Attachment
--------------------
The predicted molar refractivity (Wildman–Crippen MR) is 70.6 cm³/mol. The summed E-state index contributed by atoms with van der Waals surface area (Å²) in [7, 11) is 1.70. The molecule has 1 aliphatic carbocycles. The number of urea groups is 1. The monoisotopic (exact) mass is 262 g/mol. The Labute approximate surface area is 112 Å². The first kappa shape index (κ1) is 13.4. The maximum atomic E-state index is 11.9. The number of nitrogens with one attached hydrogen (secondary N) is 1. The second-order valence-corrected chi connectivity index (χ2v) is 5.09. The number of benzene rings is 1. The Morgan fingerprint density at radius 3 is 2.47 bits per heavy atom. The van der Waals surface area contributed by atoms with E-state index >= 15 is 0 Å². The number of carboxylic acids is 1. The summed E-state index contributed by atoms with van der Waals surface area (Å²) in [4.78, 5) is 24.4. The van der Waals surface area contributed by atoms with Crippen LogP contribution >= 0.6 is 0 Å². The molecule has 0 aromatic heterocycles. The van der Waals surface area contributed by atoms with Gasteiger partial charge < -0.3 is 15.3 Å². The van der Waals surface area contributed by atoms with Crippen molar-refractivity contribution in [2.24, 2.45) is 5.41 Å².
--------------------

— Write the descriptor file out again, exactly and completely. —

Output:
The predicted molar refractivity (Wildman–Crippen MR) is 70.6 cm³/mol. The summed E-state index contributed by atoms with van der Waals surface area (Å²) in [7, 11) is 1.70. The molecule has 1 aliphatic carbocycles. The number of urea groups is 1. The monoisotopic (exact) mass is 262 g/mol. The Labute approximate surface area is 112 Å². The first kappa shape index (κ1) is 13.4. The maximum atomic E-state index is 11.9. The number of nitrogens with one attached hydrogen (secondary N) is 1. The second-order valence-corrected chi connectivity index (χ2v) is 5.09. The number of benzene rings is 1. The Morgan fingerprint density at radius 3 is 2.47 bits per heavy atom. The van der Waals surface area contributed by atoms with E-state index >= 15 is 0 Å². The number of carboxylic acids is 1. The summed E-state index contributed by atoms with van der Waals surface area (Å²) in [4.78, 5) is 24.4. The van der Waals surface area contributed by atoms with Crippen LogP contribution >= 0.6 is 0 Å². The molecule has 0 aromatic heterocycles. The van der Waals surface area contributed by atoms with Gasteiger partial charge < -0.3 is 15.3 Å². The van der Waals surface area contributed by atoms with Crippen molar-refractivity contribution in [2.24, 2.45) is 5.41 Å².